Snake plants also do not need a huge pot, depending on how many you want in a single container. Usually, having a three-gallon pot or smaller is good. Much more, and it is probably a bit too much space.
If you think you will need more space eventually, start with a small pot and transplant later. Snake plants do not mind being somewhat root-bound as long as the roots do not begin circling.
Smart pots, also known as felt pots, air prune roots. Air pruning helps plants grow oxygenated and healthy roots.
Their fabric material also makes it harder to overwater the plants. However, it is still important to water your snake plant properly.
By air pruning and allowing for good drainage, they are an excellent choice for snake plants.
Preventing Root Rot
Root rot is a common plant disease where the roots of the plant begin to rot away. Symptoms of root rot include slow growth, brown leaves, and weak or decaying branches.
Using appropriately draining soil and containers are the best steps to take in preventing this disease. Snake plants are especially prone to this disease, so if you are anxious, you can do some other things to help prevent root rot.
Probably the easiest step in preventing root rot is to water correctly. Before watering the plant, put your finger an inch or two into the soil. If the soil is damp, wait another day or two before watering it.
In the winter, snake plants usually enter dormancy, and their growth slows. It is essential to space out watering more to prevent over-saturation.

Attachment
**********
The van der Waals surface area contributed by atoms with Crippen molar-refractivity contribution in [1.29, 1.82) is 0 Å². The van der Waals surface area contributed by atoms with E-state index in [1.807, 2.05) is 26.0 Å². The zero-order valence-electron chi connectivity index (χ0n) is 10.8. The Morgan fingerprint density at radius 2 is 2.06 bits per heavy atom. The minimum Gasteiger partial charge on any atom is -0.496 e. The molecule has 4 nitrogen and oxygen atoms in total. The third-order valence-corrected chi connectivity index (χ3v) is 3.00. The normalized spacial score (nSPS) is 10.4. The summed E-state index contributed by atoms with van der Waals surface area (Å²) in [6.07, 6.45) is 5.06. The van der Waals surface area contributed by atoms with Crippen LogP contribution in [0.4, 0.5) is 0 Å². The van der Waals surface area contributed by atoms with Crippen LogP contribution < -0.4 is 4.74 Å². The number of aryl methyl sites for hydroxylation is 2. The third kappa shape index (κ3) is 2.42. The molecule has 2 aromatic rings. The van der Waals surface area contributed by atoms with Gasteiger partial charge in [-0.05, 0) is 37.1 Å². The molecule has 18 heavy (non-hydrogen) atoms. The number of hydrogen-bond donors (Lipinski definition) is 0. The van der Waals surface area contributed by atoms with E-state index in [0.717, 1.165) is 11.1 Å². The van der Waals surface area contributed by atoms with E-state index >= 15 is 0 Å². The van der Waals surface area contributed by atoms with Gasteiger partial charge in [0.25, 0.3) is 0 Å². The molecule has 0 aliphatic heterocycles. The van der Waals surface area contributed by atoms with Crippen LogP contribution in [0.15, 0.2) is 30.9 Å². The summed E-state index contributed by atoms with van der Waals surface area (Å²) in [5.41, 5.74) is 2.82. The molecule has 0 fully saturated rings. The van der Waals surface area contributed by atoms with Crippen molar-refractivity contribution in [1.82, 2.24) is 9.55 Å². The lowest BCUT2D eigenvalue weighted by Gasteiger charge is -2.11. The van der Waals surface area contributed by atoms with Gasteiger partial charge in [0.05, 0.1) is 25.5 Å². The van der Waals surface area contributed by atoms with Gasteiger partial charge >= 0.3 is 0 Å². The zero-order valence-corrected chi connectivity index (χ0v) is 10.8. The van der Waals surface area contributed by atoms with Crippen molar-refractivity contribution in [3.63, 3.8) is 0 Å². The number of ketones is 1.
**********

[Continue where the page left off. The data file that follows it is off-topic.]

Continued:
Another useful trick is to use a sponge to help separate the water from the roots. Not only does using the sponge trick help prevent root rot, but it can also help make it easier to maintain a healthy watering.
Is Peat Moss Good For Snake Plants?
Sphagnum moss or peat moss is suitable for snake plants as they allow for creation and good drainage. Similar soil additions like coco coir are also good ideas.
Peat moss is best used as a soil amendment and not to make up most of the soil. Depending on the soil composition, peat moss should not make up much more than 20 percent of the soil. You want the soil to retain some water, just not enough to cause root rot. Take the overall soil drainage into account when making amendments.
If it will add to the good drainage of the soil, it is good for snake plants.
Can Snake Plants Grow Without Soil?
Yes, snake plants can grow without soil. They grow well in soil-less mediums, but snake plants will not thrive when grown only in water.
Snake plants can grow for a while in pebbles or other mediums. However, they usually will not grow as big as they potentially could. However, if you are trying to keep a small snake plant on your desk, it may be a good option for you.
If you decide to try growing a snake plant hydroponically, you can also use a soluble fertilizer to promote growth. Just make sure to change the water out regularly, especially with transparent containers.
If you are looking to root snake plants in water, then transfer them to a pot with soil. That should work. You could also use a rooting hormone to root snake plants directly in the soil.
Want to learn more about soil and the right soil for different plants? Take a look at these other informative posts to help you and your plants thrive!